The following is a paper submitted to Dr. Kevin Vanhoozer in partial fulfillment of the requirements for the course ST 7505 Use of Scripture and Theology at Trinity Evangelical Divinity School in December 2015 in Deerfield, Illinois.
The full title of the paper is The Use of Scripture in Evangelical Political Proposals – A Case Study: Comparing, Contrasting, and Analyzing Jim Wallis and Wayne Grudem’s Use Of Scripture to Authorize Their Distinct Approaches to Economics.
Note: I’m not the proudest of this paper. Due to time restraints I was forced to write it in the timespan of merely two days. Nonetheless, I share it in case anyone may benefit from it by its prompting critical reflection. I only ask they you read with an extra dose of grace on this one. Thank you.
“Our guys won!” Those were the words of one of my fellow church members after Republican candidates largely swept their Democrat counterparts in the 2014 midterm elections. A neither small nor insignificant assumption was present in her statement: the Republican candidates were the evangelicals’ candidates; a victory for the Republicans meant a victory for Christendom.
Such a wedding of the religious right with the political right is not uncommon in the American evangelical consciousness, and, by extension, the perception of the popular culture at large. For example, if one listens consistently enough to Albert Mohler’s daily broadcast The Briefing, one will be repeatedly “informed” that the ultimate difference between the political right and political left is one of worldview: progressive policies are spawned out of what is an unqualifiedly non-Christian worldview (either that or political liberalism is equated with theological liberalism) while political conservatism is described in such terms (and without nuance) so as to lead one to believe it is essentially a Christian (evangelical) worldview gone political.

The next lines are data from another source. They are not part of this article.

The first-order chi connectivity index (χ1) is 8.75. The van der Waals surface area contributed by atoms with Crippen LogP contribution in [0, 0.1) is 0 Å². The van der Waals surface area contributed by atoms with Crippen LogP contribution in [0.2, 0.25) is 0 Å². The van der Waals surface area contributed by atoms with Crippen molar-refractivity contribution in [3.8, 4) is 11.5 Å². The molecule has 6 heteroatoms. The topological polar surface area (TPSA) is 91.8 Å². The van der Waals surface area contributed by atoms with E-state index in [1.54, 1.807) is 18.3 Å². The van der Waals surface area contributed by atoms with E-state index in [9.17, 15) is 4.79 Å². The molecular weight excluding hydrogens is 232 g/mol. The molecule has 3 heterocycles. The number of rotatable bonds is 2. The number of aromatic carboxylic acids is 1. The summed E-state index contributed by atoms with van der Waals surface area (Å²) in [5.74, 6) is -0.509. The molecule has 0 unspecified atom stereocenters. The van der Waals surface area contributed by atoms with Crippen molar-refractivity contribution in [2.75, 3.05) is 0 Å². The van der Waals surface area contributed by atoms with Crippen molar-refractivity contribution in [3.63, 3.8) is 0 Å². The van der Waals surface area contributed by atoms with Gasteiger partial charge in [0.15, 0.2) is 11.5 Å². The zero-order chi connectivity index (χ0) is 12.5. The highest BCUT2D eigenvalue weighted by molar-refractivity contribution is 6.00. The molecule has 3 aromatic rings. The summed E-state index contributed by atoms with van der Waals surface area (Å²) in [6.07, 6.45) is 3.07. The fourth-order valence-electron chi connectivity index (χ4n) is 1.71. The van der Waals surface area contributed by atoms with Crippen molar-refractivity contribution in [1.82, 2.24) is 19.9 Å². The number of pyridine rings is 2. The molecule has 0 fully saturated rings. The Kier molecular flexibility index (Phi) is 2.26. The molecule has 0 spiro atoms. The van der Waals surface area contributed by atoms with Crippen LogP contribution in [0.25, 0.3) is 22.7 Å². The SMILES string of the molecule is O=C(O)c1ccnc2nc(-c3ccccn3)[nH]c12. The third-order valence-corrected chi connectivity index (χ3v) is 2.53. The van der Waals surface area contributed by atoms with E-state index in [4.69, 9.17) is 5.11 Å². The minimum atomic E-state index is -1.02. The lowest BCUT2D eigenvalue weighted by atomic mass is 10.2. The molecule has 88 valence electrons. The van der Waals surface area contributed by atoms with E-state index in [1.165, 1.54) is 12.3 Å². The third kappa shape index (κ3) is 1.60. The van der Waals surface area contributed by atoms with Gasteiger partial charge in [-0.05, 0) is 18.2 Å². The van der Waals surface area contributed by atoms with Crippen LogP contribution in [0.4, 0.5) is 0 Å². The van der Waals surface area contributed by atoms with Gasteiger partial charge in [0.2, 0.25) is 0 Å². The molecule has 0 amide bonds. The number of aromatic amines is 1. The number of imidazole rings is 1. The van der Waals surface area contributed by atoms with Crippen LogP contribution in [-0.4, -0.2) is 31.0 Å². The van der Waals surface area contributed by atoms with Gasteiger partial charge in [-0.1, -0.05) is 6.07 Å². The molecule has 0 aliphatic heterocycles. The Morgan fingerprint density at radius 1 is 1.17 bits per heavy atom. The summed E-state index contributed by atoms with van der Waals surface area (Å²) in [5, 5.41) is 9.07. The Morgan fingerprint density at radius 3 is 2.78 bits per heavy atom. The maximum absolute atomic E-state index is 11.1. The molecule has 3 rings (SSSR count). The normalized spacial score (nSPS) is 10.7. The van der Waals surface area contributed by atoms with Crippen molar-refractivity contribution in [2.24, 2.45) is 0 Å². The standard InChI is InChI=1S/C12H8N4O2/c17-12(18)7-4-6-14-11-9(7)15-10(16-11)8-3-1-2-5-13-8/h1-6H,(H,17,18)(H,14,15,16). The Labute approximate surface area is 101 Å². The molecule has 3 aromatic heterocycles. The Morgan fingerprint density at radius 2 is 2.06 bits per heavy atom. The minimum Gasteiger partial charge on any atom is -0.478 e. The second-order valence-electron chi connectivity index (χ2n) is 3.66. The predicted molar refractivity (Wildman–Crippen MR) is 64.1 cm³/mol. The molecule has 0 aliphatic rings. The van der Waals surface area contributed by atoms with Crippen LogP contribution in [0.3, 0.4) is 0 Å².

One can trace this formalized “hypostatic union” of evangelicalism and republicanism—deeming theological conservatism and political conservatism “equally yoked,” and “deifying” the political right in the process—back to (at least) the emergence of the Moral Majority movement beginning in the 1980s with Christian leaders such as Jerry Falwell. However, authors such as Carl Trueman in his work Republocrat: Confessions of a Liberal Conservative challenge this “sacramental union” as “accident” not “essence.” As Michael Horton writes in his recommendation to Trueman’s work,
Carl Trueman points out in his witty, provocative, and deeply well-informed way [that] the alliance of conservative Christianity with conservative (neoliberal) politics is a circumstance of our own context in U.S. politics—neither historically nor logically necessary.
“Amen, amen!” says fellow Brit N.T. Wright:
The combinations of issues [i.e., the bundling up of certain political issues as “conservative” and others as “liberal” and binding evangelicalism to the former] seem to make sense in America, but they don’t make sense to many people elsewhere in the world. . . .
[T]he political spectrum in the United Kingdom, and indeed in Europe, is quite different from the spectrum in the United States. In Britain, issues are bundled up in different ways than in America. What’s more, over the last forty years, those in the United Kingdom who have tried to integrate faith and public life have mostly been on the left of the spectrum, while those who have done the same in the United States have tended to be on the right.
“The British are coming! The British are coming!” and they are challenging our American political-religious bundlings in the process.
But lest we think these Brits are just off their rockers, interestingly a 2007 study by Baylor Religion Survey found that the more frequently one reads the Bible the more likely one is to lean politically liberal on certain issues. And, statistically, those who read their Bible’s most were found to be evangelicals—the stereotypical political conservatives. Expectedly, frequent Bible reading correlates with opposition to abortion and gay marriage. But it also surprisingly (at least given the contemporary stereotype of evangelicals) has the effect of making readers more prone to agree with political liberals on issues like criminal justice, the death penalty, environmental conservation, and, most interestingly for the purposes of this paper’s case study, social and economic justice. These results hold true “even when accounting for factors such as political beliefs, education level, income level, gender, race, and religious measures (like which religious tradition one affiliates with, and one’s views of biblical literalism).”